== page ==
A useful visualising exercise which offers opportunities for discussion and generalising, and which could be used for thinking about the formulae needed for generating the results on a spreadsheet.

Is it possible to remove ten unit cubes from a 3 by 3 by 3 cube made from 27 unit cubes so that the surface area of the remaining solid is the same as the surface area of the original 3 by 3 by 3. . . .

In the game of Noughts and Crosses there are 8 distinct winning lines. How many distinct winning lines are there in a game played on a 3 by 3 by 3 board, with 27 cells?

What is the shape of wrapping paper that you would need to completely wrap this model?

Each of the nets of nine solid shapes has been cut into two pieces. Can you see which pieces go together?

One face of a regular tetrahedron is painted blue and each of the remaining faces are painted using one of the colours red, green or yellow. How many different possibilities are there?

Choose a box and work out the smallest rectangle of paper needed to wrap it so that it is completely covered.

A half-cube is cut into two pieces by a plane through the long diagonal and at right angles to it. Can you draw a net of these pieces? Are they identical?

Find all the ways to cut out a 'net' of six squares that can be folded into a cube.

This problem invites you to build 3D shapes using two different triangles. Can you make the shapes from the pictures?

Imagine you are suspending a cube from one vertex (corner) and allowing it to hang freely. Now imagine you are lowering it into water until it is exactly half submerged. What shape does the surface. . . .

Here are the six faces of a cube - in no particular order. Here are three views of the cube. Can you deduce where the faces are in relation to each other and record them on the net of this cube?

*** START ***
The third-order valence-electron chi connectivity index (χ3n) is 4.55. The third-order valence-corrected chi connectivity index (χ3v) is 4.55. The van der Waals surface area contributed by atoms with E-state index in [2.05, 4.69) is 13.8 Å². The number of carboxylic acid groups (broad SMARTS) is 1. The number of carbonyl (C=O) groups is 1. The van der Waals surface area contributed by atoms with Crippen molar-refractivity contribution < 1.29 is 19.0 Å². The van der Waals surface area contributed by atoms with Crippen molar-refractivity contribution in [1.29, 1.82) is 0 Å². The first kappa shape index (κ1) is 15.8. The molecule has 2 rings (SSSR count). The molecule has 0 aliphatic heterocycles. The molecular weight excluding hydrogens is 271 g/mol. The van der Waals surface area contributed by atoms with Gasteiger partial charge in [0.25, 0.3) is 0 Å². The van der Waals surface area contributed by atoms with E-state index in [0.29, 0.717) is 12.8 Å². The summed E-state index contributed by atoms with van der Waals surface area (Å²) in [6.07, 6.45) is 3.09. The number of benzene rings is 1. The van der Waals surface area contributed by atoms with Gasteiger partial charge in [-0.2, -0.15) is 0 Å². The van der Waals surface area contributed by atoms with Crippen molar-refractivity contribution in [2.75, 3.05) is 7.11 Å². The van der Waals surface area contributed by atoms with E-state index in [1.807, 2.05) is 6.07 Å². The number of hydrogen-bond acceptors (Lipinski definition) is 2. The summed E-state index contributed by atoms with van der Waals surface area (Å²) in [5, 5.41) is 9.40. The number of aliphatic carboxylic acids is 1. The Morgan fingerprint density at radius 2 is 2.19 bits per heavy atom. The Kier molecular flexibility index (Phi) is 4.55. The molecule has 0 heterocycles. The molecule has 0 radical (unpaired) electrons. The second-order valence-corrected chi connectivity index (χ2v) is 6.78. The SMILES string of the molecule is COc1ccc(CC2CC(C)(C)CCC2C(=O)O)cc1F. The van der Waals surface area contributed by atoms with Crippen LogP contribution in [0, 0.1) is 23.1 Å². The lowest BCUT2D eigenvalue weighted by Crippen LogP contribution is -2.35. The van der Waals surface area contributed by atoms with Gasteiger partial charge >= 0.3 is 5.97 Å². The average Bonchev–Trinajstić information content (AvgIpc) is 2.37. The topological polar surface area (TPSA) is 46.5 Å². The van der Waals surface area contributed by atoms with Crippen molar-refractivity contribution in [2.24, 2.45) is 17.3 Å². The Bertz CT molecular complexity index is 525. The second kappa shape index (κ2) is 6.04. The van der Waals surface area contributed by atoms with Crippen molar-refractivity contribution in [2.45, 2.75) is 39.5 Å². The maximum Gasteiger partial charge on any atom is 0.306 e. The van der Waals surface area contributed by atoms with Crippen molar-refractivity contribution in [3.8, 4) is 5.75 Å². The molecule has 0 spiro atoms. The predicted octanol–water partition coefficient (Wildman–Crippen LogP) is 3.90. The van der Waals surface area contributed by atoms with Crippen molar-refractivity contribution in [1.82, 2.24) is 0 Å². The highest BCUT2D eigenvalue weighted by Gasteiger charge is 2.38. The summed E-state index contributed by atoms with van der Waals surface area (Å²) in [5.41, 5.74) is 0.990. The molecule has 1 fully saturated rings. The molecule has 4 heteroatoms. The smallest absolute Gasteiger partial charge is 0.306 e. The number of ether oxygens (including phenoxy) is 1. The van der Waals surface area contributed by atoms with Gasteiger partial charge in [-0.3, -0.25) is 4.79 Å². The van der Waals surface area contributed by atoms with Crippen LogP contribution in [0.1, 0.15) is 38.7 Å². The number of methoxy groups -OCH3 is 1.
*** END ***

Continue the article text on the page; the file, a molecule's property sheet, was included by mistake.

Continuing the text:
Imagine a 4 by 4 by 4 cube. If you and a friend drill holes in some of the small cubes in the ways described, how many will not have holes drilled through them?

This problem is about investigating whether it is possible to start at one vertex of a platonic solid and visit every other vertex once only returning to the vertex you started at.

A 3x3x3 cube may be reduced to unit cubes in six saw cuts. If after every cut you can rearrange the pieces before cutting straight through, can you do it in fewer?

A game has a special dice with a colour spot on each face. These three pictures show different views of the same dice. What colour is opposite blue?

Imagine a 3 by 3 by 3 cube made of 9 small cubes. Each face of the large cube is painted a different colour. How many small cubes will have two painted faces? Where are they?

Can you make a 3x3 cube with these shapes made from small cubes?

Can you use small coloured cubes to make a 3 by 3 by 3 cube so that each face of the bigger cube contains one of each colour?

Can you arrange the shapes in a chain so that each one shares a face (or faces) that are the same shape as the one that follows it?

An activity centred around observations of dots and how we visualise number arrangement patterns.